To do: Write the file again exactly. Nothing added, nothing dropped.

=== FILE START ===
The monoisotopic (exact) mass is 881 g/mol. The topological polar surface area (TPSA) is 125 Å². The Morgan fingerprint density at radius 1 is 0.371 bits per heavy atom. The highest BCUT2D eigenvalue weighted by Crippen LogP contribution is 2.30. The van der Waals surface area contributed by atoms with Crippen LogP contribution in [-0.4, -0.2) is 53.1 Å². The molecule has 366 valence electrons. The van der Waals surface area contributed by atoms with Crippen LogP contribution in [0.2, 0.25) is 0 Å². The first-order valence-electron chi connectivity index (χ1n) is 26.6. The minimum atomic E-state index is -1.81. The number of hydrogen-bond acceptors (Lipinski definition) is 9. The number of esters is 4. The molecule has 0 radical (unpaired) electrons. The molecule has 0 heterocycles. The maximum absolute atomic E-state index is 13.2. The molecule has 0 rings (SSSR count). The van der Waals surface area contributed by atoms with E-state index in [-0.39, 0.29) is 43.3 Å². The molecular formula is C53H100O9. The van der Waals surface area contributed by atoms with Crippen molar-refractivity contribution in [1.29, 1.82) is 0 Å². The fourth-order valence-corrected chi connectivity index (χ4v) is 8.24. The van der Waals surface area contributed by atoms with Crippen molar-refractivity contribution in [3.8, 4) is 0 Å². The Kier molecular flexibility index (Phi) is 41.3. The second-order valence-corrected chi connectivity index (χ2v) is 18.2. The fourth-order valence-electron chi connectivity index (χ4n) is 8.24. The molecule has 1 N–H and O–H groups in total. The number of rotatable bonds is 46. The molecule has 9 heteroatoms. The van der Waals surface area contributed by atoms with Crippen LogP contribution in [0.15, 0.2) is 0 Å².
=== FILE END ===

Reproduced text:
The monoisotopic (exact) mass is 881 g/mol. The topological polar surface area (TPSA) is 125 Å². The Morgan fingerprint density at radius 1 is 0.371 bits per heavy atom. The highest BCUT2D eigenvalue weighted by Crippen LogP contribution is 2.30. The van der Waals surface area contributed by atoms with Crippen LogP contribution in [-0.4, -0.2) is 53.1 Å². The molecule has 366 valence electrons. The van der Waals surface area contributed by atoms with Crippen LogP contribution in [0.2, 0.25) is 0 Å². The first-order valence-electron chi connectivity index (χ1n) is 26.6. The minimum atomic E-state index is -1.81. The number of hydrogen-bond acceptors (Lipinski definition) is 9. The number of esters is 4. The molecule has 0 radical (unpaired) electrons. The molecule has 0 heterocycles. The maximum absolute atomic E-state index is 13.2. The molecule has 0 rings (SSSR count). The van der Waals surface area contributed by atoms with E-state index in [-0.39, 0.29) is 43.3 Å². The molecular formula is C53H100O9. The van der Waals surface area contributed by atoms with Crippen molar-refractivity contribution in [1.29, 1.82) is 0 Å². The fourth-order valence-corrected chi connectivity index (χ4v) is 8.24. The van der Waals surface area contributed by atoms with Crippen molar-refractivity contribution in [3.8, 4) is 0 Å². The Kier molecular flexibility index (Phi) is 41.3. The second-order valence-corrected chi connectivity index (χ2v) is 18.2. The fourth-order valence-electron chi connectivity index (χ4n) is 8.24. The molecule has 1 N–H and O–H groups in total. The number of rotatable bonds is 46. The molecule has 9 heteroatoms. The van der Waals surface area contributed by atoms with Crippen LogP contribution in [0.15, 0.2) is 0 Å².